Solution #2 – Use Timeout

Another way to solve this is to use a Timeout when waiting for a lock to be released. If the lock isn’t released within some time, the operation is canceled. It can be moved back to an operation queue or something similar and executed at a later time. Or just try again after a small delay.

Remember, we said that the  lock  statement is actually  Monitor.Enter()  and  Monitor.Exit()  under the hood. When using those methods, it’s possible to pass a Timeout as a parameter. This means that if the locked failed to Acquire within the Timeout, False is returned.

In our case, we try to acquire both locks. If acquiring fails, we simply release both and try again. Theoretically, it might be possible with this method to always fail to do an operation – When both Threads acquire the outer lock at exactly the same time, then fail to acquire the inner lock. But, in practice it’s pretty much impossible. The thread-switching mechanism will be at different times each time.

It’s worth mentioning that modern applications with Transfer type of operations can avoid locks entirely by using patterns like Event Sourcing.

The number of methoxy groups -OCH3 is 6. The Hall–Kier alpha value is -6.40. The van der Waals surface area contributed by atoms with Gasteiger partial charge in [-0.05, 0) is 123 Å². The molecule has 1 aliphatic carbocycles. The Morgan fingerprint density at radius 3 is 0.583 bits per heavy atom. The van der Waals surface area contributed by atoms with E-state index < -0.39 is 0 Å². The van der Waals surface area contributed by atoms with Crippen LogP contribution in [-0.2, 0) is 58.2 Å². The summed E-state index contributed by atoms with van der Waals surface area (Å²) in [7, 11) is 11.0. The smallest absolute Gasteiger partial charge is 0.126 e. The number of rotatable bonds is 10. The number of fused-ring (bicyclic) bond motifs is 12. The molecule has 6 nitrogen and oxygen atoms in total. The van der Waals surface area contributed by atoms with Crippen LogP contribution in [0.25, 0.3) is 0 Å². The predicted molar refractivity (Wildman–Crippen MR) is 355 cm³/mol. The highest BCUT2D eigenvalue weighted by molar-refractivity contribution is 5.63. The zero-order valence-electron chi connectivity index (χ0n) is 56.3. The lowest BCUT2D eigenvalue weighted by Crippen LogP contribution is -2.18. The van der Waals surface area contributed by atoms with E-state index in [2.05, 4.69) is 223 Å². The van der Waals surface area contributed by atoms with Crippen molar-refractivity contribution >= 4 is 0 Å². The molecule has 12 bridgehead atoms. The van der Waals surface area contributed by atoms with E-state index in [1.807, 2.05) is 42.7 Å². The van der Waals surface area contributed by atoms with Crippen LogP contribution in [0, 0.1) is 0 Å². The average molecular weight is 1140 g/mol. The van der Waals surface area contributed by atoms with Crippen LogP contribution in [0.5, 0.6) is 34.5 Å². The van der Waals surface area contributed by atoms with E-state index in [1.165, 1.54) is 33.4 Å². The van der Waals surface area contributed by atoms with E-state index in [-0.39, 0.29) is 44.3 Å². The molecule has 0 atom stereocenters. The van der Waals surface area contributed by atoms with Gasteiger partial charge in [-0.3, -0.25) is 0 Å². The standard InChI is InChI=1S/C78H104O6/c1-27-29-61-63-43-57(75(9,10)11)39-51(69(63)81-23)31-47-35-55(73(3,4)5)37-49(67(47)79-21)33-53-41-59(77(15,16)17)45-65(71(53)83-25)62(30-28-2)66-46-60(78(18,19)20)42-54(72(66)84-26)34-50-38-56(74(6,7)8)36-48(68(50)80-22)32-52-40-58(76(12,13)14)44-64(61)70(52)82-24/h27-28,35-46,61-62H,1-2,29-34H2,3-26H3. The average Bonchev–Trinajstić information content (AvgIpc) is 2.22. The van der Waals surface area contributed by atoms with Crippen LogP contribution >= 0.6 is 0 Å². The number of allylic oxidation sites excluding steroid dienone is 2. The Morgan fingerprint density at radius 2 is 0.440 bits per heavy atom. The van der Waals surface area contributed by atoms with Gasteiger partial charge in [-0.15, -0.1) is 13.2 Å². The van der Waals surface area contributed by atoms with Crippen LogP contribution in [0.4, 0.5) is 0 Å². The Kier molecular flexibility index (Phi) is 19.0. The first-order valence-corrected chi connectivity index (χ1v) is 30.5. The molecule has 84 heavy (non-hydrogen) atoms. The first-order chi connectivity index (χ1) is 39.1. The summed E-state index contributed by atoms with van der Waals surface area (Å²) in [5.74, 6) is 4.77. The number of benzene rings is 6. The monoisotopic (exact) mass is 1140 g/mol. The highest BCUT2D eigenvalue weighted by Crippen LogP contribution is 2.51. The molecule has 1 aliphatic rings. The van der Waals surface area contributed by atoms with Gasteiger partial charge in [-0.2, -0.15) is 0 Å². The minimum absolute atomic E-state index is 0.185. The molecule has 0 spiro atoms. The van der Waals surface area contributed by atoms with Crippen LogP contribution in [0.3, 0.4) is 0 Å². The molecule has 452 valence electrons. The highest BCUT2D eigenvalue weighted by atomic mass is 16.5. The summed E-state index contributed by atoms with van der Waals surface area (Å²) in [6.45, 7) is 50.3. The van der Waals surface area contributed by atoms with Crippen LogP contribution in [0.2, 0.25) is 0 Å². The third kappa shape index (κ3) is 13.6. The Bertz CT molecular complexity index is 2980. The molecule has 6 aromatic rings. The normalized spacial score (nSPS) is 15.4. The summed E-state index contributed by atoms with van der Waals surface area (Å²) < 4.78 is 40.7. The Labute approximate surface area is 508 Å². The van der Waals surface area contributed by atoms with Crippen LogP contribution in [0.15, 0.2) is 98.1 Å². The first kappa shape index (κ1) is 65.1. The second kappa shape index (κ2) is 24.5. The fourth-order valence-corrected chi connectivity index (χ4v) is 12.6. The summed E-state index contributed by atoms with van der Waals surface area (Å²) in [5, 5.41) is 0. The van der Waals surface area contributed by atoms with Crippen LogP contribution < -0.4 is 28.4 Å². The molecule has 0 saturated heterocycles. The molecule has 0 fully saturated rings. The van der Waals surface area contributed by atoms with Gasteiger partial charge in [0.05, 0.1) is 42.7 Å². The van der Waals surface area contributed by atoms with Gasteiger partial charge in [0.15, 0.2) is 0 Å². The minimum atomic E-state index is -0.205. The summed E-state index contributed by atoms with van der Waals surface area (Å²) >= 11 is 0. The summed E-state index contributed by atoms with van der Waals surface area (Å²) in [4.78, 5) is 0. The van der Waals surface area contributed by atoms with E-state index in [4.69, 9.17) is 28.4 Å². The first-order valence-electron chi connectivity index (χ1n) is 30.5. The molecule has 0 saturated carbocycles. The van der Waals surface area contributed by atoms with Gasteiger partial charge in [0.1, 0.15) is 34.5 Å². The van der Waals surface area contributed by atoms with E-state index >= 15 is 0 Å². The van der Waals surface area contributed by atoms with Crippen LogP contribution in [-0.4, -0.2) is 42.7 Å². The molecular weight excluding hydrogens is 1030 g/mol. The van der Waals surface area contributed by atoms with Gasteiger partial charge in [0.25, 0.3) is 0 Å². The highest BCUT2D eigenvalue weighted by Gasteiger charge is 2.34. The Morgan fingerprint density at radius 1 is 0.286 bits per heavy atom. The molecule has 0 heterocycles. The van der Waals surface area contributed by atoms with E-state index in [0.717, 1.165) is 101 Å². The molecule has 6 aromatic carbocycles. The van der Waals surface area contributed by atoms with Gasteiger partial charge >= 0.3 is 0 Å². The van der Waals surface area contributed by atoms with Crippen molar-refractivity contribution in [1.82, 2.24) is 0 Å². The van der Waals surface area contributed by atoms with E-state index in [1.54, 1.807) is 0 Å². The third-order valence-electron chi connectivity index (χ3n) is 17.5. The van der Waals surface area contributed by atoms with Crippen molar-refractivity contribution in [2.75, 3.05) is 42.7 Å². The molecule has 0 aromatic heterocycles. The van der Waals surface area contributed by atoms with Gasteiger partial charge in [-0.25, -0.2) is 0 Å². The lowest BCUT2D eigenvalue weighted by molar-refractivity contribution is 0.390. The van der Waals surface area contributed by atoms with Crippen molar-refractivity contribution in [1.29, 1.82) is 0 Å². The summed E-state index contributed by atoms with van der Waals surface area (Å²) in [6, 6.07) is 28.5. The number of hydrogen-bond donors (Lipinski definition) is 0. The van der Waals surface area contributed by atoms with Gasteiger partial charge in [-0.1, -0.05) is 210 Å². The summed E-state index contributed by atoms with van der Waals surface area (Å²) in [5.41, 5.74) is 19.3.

Summary

In this part, we talked a bit about locks, saw one type of deadlock, how to debug it and 2 ways to solve it.

As a best practice, be very suspicious when using locks inside other locks. This might be missed since the entire method can be within a locked context. Another best practice is if you do need to use a lock, place as little code as possible inside.

This is going to be a 2-part or 3-part series, I’m not sure yet. In the next part(s), I’ll show some of the more common deadlocks and more sophisticated ways to debug them.

Here’s a little spoiler deadlock from the next part of the series:

Did you get that particular satisfaction that comes along with solving deadlock? If you did, check out the C# Deadlocks in Depth Part 2. And I’d love it if you subscribe to the blog and be notified of more in-depth C# articles. Happy coding.